The First Steamboat to Reach St. Louis
The Zebulon M. Pike was the first steamboat to take the Mississippi River north of the Ohio River, the first passenger service-mail carrier, and the first steamboat to reach St. Louis.  The Pike was also the first boat in the Cincinnati-based U.S. Mail Line, the longest lasting steamboat line in America. Modeled after Robert Fulton's designs, the ship possessed a barge-like hull, single smokestack, and cabins on the main deck. The boat used a single low-pressure engine to power its stern paddle wheel. The crew often had to use poles to assist the ship through swift currents. The paddles had no wheelhouse, leaving the boards exposed. This apparently disturbed some who saw it. Prominent St. Louis Philanthropist Anne Lucas Hunt recalled her initial reaction to seeing the boat, “the naked wheels looked for all the world like windmills”.
The ship’s first trip from Louisville to St. Louis took six weeks, as the crew only traveled during the day and moved at a pace of 3 ¾ mph. On August 2, 1817, the Pike arrived in St. Louis, bringing with it a new era of transportation. Distant and remote cities were made accessible. Trips that once took months using barges or keelboats, could be made in days. In the years after the Pike's arrival, St. Louis transformed from a fur-trading post into a major urban hub and the true gateway to the West.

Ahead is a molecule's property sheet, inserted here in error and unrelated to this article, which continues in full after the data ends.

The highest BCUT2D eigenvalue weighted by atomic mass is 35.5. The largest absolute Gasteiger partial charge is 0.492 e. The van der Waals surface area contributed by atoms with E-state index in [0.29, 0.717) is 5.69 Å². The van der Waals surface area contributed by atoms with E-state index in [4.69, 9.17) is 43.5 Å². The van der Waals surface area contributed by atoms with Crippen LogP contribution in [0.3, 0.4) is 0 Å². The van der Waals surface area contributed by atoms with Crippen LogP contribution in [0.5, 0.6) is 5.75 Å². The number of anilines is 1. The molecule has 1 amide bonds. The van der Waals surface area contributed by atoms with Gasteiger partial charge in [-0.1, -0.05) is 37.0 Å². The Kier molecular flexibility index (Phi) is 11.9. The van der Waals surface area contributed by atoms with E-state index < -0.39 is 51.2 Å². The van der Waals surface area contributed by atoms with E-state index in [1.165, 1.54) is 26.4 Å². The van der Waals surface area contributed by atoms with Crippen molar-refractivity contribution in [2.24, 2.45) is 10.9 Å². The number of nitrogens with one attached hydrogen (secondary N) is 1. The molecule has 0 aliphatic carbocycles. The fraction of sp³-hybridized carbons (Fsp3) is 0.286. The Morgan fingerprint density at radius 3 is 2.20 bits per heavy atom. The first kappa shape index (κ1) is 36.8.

Photocopy of Missouri Gazette newspaper clipping announcing the imminent arrival of the
steamer Zebulon M. Pike, July 25, 1817. From the Ruth Ferris Collection,
Pott Waterways Library, St. Louis Mercantile Library.
The Biggest Steamboat

The American Queen is said to be the largest river steamboat ever built and is remarkably still in operation today. At 418 feet, the vessel’s length exceeds the average 19th century steamboat by roughly 100 feet. The sternwheeler was built by McDermott Shipyard for the Delta Queen Steamboat company in 1995. Designed as a passenger vessel, the American Queen boasts six decks and 222 state rooms. To create the Queen, at least 15 different architects conducted extensive photographic research, drawing inspiration from the great steamboats of history, including the Natchez, J.M. White, and Robert E. Lee. The ship features a dining room modeled after the J.M. White’s grand saloon, a replica of Ford’s Theatre, and a custom-made calliope with 37 gold-plated brass pipes. At her christening in May 1995 there was no traditional bottle of champagne broken over the bow. Instead she was launched with a 2-foot-high bottle of Louisiana-made tabasco sauce.